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Wisconsin Soldiers Encounter Slavery

A group of escaped slaves seeking refuge behind Union lines

February is Black History Month, and recently digitized documents in Wisconsin in the Civil War open a window onto one aspect of African-American history largely hidden until now — how were slaves and black refugees viewed by Wisconsin troops? Our state sent more than 90,000 soldiers to the war. Most of them were farm boys or recent European immigrants who had probably never met a black person. They recorded their impressions in letters sent home, in diaries they penned in the field and in memoirs they wrote afterward. Their eyewitness accounts not only document the conditions of Southern slaves but also reveal how white Northerners reacted when confronted by slavery.

A Change of Heart

Most new Wisconsin recruits probably didn't care much about slavery. Their initial letters show that they mainly enlisted to defend the Union — to protect their country and its experiment in democracy. For example, James Norris of Waterown wrote home in the fall of 1861, "I go not fearing death, but welcoming it, if it is for the good of my country that I should die." Patriotism and comradeship were their main motives for fighting.

But as they went deeper into the South, Wisconsin soldiers saw slavery close-up and many were appalled. Capt. William Moore of Black River Falls wrote the following journal entry after witnessing enslaved fieldhands working on a plantation near Clarksville, Tennessee:

"Oh! Hardened depraved man, to think of owning property in men, women and children. Man, the last and noblest work of God, possessed of body, mind and soul, or passions, love and hate — all bought and sold by man for a consideration and computed in dollars and cents. Is there a just God, and will he always see his creatures thus oppressed, and not send retributive justice with a sword of vengeance to teach traitors their duty, and punish them for passed offences?"

Moore added moral outrage to love of country as one of his motives. When his superiors ordered officers to return escaped slaves who had taken refuge with his regiment to their owners, Moore resolved to disobey the order.

Refugees Become Friends

Thousands of African Americans came into Union camps seeking refuge. In September 1863, when Wisconsin's 2nd Cavalry was camped on a plantation outside Helena, Arkansas, a captain from Eau Claire kept a slave family from being tricked back into bondage. Army orders prohibited troops from liberating slaves but required them to protect any who found their way behind Union lines. "Mandy, a house servant," recalled Capt. A.M. Sherman, "...with two daughters nine and ten years old" escaped from their plantation and were assigned work in the regiment's kitchen.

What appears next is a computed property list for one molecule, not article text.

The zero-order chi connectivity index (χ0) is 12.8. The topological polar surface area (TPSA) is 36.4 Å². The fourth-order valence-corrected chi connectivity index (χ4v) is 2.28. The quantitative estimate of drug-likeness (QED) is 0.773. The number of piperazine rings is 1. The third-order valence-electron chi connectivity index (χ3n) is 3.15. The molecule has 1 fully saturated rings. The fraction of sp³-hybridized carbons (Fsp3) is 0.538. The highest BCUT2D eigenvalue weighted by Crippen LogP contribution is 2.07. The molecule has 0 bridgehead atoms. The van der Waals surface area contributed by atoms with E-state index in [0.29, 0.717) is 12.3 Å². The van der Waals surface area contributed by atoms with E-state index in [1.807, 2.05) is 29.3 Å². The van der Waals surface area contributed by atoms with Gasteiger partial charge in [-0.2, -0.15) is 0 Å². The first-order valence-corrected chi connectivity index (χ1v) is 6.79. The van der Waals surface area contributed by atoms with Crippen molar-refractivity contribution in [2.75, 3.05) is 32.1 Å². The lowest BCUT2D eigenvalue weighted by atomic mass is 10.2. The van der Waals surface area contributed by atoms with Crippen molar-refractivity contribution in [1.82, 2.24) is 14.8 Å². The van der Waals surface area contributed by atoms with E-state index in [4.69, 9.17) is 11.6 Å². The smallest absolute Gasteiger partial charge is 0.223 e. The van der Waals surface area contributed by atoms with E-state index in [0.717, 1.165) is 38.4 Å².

One night as Capt. Sherman returned to camp he "found Mandy and children with bandanas on and bundles of clothes in their arms, accompanied by a man in a lieutenant's uniform" outside the lines. When he accosted them, Mandy explained that the lieutenant was leading them to a steamboat that would take them upriver to freedom. The officer took Sherman aside and discreetly showed him a purse full of gold coins. He explained that Gen. Frederick Steel had accepted it as a bribe from the mistress of the plantation: Mandy's family was being taken not to freedom but straight back into slavery.

When the lieutenant offered him a share of the bribe, Sherman recognized the man as a private from his own regiment impersonating an officer. "I instantly fell to kicking his posterior," Sherman recalled, "but he ran too fast for me to give him all the kicks I intended." Then he escorted the family back into camp and hid them when the general sent troops to arrest them.

Many ex-slaves who had worked as cooks, valets or servants in camp came North with Wisconsin officers at the end of the war. For example, Peter Custis went to school in Sun Prairie before settling in Door County, raising a large family, and living to the ripe old age of 85. Peter Thomas came to Beloit, attended school there and was eventually elected a county official. And Benjamin Butts worked for state government after the war and became a well-known figure in Madison.

See for Yourself

The online Civil War Collection contains many more stories about Southern slaves and Wisconsin soldiers. Follow the links below to view original letters, diaries and recollections.

:: Posted February 13, 2012

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